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Education and the poverty trap in rural China

[working paper]

Knight, John; Shi, Li; Quheng, Deng

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Corporate Editor University of Cambridge, Faculty of Education, Research Consortium on Educational Outcomes and Poverty (RECOUP)
Abstract This is an ambitious attempt to view the relationships involving education and income as forming a system, and one that can generate a poverty trap. The setting is rural China, and the data are from a national household survey for 2002, designed with research hypotheses in mind. Enrolment is high in rural China by comparison with most poor rural societies, but the quality of education varies greatly. There are three main strands to the paper. One examines the determinants of enrolment, and finds that poverty has an adverse effect on both the quality and quantity of education - so contributing to a poverty trap. The second examines the effects of education. It shows how and why the returns to education vary according to household and community income – so also contributing to a poverty trap. The third strand brings no fewer than 17 estimated relationships together as a system, and poses the question: can education break the vicious circle of poverty? The implications for poverty analysis and for educational policy are considered.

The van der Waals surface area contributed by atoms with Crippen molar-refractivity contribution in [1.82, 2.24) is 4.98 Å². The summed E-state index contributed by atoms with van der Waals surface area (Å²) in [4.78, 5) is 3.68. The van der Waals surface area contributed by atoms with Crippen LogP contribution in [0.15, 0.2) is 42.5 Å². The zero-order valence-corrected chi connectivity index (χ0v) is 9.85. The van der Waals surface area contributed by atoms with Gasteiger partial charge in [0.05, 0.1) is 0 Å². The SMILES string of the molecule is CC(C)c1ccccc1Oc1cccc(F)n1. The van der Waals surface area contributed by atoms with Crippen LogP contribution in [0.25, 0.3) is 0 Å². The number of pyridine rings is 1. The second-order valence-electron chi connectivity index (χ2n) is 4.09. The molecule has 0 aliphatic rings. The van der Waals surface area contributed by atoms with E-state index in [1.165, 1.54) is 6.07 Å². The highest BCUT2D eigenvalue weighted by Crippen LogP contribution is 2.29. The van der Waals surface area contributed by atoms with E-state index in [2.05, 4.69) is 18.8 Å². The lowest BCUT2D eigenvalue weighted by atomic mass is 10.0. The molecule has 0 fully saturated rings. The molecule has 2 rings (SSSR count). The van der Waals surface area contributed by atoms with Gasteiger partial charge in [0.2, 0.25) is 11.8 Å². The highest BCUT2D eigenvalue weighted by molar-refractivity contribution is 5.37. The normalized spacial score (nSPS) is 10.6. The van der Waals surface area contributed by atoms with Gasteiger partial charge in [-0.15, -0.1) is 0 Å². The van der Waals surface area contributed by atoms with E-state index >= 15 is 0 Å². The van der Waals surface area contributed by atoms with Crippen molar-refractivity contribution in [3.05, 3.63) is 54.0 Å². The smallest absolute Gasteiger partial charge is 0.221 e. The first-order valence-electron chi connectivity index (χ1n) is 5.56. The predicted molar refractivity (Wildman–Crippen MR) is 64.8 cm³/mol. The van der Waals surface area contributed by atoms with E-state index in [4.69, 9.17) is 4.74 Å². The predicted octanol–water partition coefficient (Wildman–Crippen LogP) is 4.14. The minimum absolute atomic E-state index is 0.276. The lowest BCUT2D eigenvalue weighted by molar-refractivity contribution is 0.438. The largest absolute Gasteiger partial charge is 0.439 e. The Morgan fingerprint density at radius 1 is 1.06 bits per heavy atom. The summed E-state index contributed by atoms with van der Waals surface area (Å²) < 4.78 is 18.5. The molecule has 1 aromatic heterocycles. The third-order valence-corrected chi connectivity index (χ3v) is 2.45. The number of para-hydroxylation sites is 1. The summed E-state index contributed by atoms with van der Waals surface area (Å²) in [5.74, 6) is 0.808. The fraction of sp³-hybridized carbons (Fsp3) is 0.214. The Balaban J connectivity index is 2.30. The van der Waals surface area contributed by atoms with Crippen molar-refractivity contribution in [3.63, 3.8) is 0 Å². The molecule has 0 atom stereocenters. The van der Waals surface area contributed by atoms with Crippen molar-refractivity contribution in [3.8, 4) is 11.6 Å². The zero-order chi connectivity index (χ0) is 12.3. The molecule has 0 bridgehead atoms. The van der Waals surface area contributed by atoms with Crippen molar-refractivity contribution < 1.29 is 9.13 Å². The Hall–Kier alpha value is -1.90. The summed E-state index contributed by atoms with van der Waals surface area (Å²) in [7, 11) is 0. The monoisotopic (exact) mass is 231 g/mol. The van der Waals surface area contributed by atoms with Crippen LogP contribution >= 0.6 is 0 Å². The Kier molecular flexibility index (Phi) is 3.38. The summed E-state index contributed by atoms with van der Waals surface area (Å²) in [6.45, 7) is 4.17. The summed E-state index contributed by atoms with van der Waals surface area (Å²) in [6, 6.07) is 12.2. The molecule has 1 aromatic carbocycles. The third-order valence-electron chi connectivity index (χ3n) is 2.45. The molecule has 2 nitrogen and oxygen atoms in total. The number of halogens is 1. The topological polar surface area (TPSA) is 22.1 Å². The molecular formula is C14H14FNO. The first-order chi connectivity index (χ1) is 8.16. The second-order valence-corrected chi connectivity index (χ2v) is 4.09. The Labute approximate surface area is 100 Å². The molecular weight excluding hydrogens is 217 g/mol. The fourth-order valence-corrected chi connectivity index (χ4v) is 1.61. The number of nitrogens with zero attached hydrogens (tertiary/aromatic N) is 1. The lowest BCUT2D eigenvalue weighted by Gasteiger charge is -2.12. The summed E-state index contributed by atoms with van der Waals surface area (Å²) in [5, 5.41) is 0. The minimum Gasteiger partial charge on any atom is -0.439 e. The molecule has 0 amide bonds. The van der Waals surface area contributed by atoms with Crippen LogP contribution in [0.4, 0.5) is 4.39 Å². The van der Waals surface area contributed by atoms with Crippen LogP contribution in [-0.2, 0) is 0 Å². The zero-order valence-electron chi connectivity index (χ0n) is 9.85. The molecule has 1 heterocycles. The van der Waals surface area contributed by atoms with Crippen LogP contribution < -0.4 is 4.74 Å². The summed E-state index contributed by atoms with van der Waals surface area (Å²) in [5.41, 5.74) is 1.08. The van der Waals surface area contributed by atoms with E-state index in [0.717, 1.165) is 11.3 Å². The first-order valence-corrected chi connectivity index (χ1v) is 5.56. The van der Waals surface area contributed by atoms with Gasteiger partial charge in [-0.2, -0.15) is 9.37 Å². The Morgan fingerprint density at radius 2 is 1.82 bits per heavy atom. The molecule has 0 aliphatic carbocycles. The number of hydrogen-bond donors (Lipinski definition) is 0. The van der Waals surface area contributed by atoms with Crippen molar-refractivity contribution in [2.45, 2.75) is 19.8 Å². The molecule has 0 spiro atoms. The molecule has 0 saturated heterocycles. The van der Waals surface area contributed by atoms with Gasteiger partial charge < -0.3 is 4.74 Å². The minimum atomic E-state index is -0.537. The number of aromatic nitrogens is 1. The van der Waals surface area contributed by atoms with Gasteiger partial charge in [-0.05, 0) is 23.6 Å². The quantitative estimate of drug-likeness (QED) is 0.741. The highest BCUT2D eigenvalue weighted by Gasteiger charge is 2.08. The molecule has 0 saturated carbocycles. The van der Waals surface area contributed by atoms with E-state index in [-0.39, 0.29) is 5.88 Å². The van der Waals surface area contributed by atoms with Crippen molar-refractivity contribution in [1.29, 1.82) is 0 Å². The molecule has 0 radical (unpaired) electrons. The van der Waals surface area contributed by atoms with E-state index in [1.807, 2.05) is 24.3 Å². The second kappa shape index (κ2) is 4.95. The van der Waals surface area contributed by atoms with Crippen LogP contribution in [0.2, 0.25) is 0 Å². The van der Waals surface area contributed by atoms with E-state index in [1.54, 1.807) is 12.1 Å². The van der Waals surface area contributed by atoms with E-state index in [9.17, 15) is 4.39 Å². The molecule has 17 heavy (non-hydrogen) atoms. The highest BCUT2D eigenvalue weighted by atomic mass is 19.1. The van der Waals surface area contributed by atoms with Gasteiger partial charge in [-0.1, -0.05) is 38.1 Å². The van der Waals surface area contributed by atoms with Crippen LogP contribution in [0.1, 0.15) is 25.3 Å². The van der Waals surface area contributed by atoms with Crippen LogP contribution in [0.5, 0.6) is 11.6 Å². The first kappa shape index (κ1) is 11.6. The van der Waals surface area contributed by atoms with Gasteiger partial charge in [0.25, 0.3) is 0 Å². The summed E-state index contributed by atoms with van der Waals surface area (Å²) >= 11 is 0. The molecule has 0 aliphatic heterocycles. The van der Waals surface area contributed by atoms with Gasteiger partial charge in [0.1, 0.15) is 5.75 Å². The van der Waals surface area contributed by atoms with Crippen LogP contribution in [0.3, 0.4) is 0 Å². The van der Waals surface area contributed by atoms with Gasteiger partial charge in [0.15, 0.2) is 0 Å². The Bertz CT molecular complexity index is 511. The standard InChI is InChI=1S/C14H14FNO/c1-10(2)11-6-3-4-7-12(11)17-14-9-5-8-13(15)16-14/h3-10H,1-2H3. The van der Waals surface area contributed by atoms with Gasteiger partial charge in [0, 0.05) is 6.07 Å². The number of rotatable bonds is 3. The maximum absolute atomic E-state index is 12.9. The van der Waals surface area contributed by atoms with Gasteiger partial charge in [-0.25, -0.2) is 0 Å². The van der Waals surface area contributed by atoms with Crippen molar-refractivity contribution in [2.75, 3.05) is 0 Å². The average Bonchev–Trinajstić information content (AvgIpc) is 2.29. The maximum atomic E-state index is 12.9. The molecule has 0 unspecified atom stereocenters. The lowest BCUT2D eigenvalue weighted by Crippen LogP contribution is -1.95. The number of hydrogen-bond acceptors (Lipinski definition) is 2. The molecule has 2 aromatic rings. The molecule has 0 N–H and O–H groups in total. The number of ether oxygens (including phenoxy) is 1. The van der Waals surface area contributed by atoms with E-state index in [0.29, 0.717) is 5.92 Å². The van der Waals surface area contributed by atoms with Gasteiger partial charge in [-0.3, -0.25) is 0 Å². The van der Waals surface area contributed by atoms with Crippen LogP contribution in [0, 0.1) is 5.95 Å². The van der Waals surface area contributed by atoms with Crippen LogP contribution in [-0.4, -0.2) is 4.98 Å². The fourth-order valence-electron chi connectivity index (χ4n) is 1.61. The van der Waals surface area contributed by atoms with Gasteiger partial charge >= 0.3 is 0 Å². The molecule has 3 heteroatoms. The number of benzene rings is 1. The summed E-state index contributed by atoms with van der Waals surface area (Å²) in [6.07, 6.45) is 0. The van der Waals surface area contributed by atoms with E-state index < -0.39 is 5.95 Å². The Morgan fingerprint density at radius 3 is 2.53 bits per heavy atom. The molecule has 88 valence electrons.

Keywords China; rural area; education; quality; poverty; social inequality; educational opportunity; school education; deprivation; social effects
Classification Sociology of Developing Countries, Developmental Sociology; Social Problems
Method empirical
Free Keywords education; school enrolment; quality of education; poverty; poverty trap; vicious circle; virtuous circle; cumulative causation; credit constraint
Document language English
Publication Year 2007
City Cambridge
Page/Pages 66 p.
Series RECOUP Working Papers, 11
Status Published Version; reviewed
Licence Creative Commons - Attribution-Noncommercial-No Derivative Works